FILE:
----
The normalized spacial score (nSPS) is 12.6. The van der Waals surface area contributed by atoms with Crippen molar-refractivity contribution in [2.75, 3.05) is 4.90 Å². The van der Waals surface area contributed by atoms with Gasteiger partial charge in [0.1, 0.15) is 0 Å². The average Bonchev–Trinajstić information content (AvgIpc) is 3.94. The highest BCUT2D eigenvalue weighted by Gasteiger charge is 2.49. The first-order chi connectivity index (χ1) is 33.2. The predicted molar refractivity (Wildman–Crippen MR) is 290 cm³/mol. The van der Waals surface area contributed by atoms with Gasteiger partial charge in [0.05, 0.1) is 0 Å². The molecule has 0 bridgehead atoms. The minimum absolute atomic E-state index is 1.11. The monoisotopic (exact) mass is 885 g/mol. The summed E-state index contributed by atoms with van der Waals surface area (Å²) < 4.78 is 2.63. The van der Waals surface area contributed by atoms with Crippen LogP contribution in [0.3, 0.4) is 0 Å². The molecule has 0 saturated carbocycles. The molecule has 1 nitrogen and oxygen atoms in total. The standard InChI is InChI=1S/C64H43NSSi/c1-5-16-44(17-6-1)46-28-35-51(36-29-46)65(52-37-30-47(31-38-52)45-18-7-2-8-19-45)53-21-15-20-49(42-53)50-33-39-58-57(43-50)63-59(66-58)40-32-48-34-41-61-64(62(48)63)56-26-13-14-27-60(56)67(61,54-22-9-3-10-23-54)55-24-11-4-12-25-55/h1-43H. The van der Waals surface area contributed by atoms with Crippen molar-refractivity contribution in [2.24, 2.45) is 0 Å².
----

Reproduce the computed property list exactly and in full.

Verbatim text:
The normalized spacial score (nSPS) is 12.6. The van der Waals surface area contributed by atoms with Crippen molar-refractivity contribution in [2.75, 3.05) is 4.90 Å². The van der Waals surface area contributed by atoms with Gasteiger partial charge in [0.1, 0.15) is 0 Å². The average Bonchev–Trinajstić information content (AvgIpc) is 3.94. The highest BCUT2D eigenvalue weighted by Gasteiger charge is 2.49. The first-order chi connectivity index (χ1) is 33.2. The predicted molar refractivity (Wildman–Crippen MR) is 290 cm³/mol. The van der Waals surface area contributed by atoms with Gasteiger partial charge in [0.05, 0.1) is 0 Å². The molecule has 0 bridgehead atoms. The minimum absolute atomic E-state index is 1.11. The monoisotopic (exact) mass is 885 g/mol. The summed E-state index contributed by atoms with van der Waals surface area (Å²) < 4.78 is 2.63. The van der Waals surface area contributed by atoms with Crippen LogP contribution in [0.3, 0.4) is 0 Å². The molecule has 0 saturated carbocycles. The molecule has 1 nitrogen and oxygen atoms in total. The standard InChI is InChI=1S/C64H43NSSi/c1-5-16-44(17-6-1)46-28-35-51(36-29-46)65(52-37-30-47(31-38-52)45-18-7-2-8-19-45)53-21-15-20-49(42-53)50-33-39-58-57(43-50)63-59(66-58)40-32-48-34-41-61-64(62(48)63)56-26-13-14-27-60(56)67(61,54-22-9-3-10-23-54)55-24-11-4-12-25-55/h1-43H. The van der Waals surface area contributed by atoms with Crippen molar-refractivity contribution in [2.24, 2.45) is 0 Å².